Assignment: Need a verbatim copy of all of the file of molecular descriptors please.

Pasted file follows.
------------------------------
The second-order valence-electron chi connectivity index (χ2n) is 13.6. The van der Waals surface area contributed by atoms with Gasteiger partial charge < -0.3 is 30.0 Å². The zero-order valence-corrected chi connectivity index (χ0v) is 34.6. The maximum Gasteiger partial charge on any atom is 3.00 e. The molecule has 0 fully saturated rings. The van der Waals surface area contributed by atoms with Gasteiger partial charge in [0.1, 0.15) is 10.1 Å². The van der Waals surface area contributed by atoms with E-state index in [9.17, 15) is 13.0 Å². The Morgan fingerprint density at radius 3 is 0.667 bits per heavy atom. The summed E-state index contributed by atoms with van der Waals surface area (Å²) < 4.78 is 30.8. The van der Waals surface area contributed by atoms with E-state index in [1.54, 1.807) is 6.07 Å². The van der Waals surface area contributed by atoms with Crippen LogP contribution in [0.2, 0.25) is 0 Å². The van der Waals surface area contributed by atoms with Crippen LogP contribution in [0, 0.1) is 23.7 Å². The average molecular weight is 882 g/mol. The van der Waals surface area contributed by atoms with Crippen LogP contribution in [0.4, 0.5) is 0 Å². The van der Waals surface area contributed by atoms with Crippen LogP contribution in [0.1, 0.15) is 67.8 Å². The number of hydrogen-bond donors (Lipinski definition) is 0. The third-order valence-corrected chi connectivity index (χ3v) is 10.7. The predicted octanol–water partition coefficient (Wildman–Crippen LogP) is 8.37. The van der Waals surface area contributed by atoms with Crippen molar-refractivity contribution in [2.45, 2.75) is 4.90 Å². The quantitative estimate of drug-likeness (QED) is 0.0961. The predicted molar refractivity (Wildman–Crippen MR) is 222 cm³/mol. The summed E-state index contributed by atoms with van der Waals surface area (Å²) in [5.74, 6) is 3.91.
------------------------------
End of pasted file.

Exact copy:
The second-order valence-electron chi connectivity index (χ2n) is 13.6. The van der Waals surface area contributed by atoms with Gasteiger partial charge < -0.3 is 30.0 Å². The zero-order valence-corrected chi connectivity index (χ0v) is 34.6. The maximum Gasteiger partial charge on any atom is 3.00 e. The molecule has 0 fully saturated rings. The van der Waals surface area contributed by atoms with Gasteiger partial charge in [0.1, 0.15) is 10.1 Å². The van der Waals surface area contributed by atoms with E-state index in [9.17, 15) is 13.0 Å². The Morgan fingerprint density at radius 3 is 0.667 bits per heavy atom. The summed E-state index contributed by atoms with van der Waals surface area (Å²) < 4.78 is 30.8. The van der Waals surface area contributed by atoms with E-state index in [1.54, 1.807) is 6.07 Å². The van der Waals surface area contributed by atoms with Crippen LogP contribution in [0.2, 0.25) is 0 Å². The van der Waals surface area contributed by atoms with Crippen LogP contribution in [0, 0.1) is 23.7 Å². The average molecular weight is 882 g/mol. The van der Waals surface area contributed by atoms with Crippen LogP contribution in [0.4, 0.5) is 0 Å². The van der Waals surface area contributed by atoms with Crippen LogP contribution in [0.1, 0.15) is 67.8 Å². The number of hydrogen-bond donors (Lipinski definition) is 0. The third-order valence-corrected chi connectivity index (χ3v) is 10.7. The predicted octanol–water partition coefficient (Wildman–Crippen LogP) is 8.37. The van der Waals surface area contributed by atoms with Crippen molar-refractivity contribution in [2.45, 2.75) is 4.90 Å². The quantitative estimate of drug-likeness (QED) is 0.0961. The predicted molar refractivity (Wildman–Crippen MR) is 222 cm³/mol. The summed E-state index contributed by atoms with van der Waals surface area (Å²) in [5.74, 6) is 3.91.